We fall in love with the world all over again when we see it through the eyes of a child. One cannot help but to revel in the humanity connecting us all when witnessing their unbridled wonder, unfiltered inquisitiveness, or genuine curiosity.
Photographers around the world are taking action to ensure that these stories, the authentic stories of children, are captured by challenging the traditional ‘photographer photographs underprivileged subject,’ narrative. Project by project, they are empowering children to capture, frame, and transmit their own stories by giving them the opportunity to document the world as they see it. These projects shine a light on the reality of our world’s impoverished children, unfiltered and unfettered by the views and biases of adulthood, foreign photographers, or aid workers.
Photographer Raul Guerrero wanted to transcend the role of traditional observer. In 2011, he journeyed to the Newlands area of Moshi, Tanzania and collaborated with Born to Learn, a Microsoft initiative, to create The Disposable Project. This project provided 100 disposable cameras to nine local children. After teaching them basic photography skills, Guerrero encouraged the nine young photographers to share their stories by documenting everyday life. The results are stunning, raw windows into their realities. After hosting an exhibition, the children distributed copies of their photos to the subjects they photographed, making this experience a shared one by the community.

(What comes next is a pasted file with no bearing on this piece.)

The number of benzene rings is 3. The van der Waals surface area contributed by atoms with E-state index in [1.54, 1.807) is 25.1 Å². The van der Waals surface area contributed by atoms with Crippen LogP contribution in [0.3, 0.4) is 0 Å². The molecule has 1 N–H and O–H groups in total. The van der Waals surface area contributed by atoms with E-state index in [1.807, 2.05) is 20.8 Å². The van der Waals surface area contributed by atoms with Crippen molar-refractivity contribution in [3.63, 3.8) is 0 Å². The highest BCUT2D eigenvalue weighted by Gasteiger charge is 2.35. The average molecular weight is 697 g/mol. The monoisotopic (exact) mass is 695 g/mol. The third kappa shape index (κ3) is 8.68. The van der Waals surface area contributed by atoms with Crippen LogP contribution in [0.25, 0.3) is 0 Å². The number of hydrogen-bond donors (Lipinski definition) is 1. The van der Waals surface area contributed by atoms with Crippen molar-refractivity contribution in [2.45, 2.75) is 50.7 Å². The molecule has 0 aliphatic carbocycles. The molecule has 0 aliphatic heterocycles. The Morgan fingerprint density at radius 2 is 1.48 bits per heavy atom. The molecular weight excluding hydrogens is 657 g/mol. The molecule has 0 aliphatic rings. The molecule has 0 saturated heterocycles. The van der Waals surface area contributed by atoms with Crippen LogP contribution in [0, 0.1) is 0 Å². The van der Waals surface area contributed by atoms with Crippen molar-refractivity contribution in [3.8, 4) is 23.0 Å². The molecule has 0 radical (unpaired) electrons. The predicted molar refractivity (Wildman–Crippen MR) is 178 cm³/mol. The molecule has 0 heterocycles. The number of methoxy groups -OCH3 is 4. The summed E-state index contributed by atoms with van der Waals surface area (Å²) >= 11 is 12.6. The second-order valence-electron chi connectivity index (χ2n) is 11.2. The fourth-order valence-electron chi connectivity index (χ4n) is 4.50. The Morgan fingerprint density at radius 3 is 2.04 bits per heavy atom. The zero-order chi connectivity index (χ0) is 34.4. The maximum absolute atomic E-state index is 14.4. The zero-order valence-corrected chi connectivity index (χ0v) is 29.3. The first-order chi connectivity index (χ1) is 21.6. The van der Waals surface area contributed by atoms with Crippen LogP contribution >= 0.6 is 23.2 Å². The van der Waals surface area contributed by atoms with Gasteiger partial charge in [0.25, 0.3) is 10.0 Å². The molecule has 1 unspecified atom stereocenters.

In a similar spirit, UNICEF and Zakira (‘Memory in Arabic’), a Lebanese non profit organization, jointly launched The Lahaza 2 project (‘Glimpse’). They distributed 500 disposable cameras to Syrian refugee children living in Lebanon. The resulting images are honest, objective, and spontaneous – free from the politically charged sentiment that typically surrounds the refugee crisis.
This movement also has power to transform lives locally. The University of Virginia’s Fralin Museum of Art leads a community art education program that pairs low-income children from the Boys and Girls Club in Charlottesville, Virginia, with university students. The children could choose to participate in activities ranging from hip-hop dance to architectural drawings, but the children’s favorite activity was photography with disposable cameras. After a session of taking photos with their buddies, the children took the cameras home to take pictures of their families and homes, with idea of capturing places and identities. The children felt a sense of pride in documenting their lives and were excited to share.
These projects tap into both a child’s need to create and their unique ability to capture truths. They also explore the entire photography process, the relationship between the subject and the photographer, and muddle the line between objective and subjective. And the results? Amazing, artistic, and honest pictures.
Written by: Mary Donovan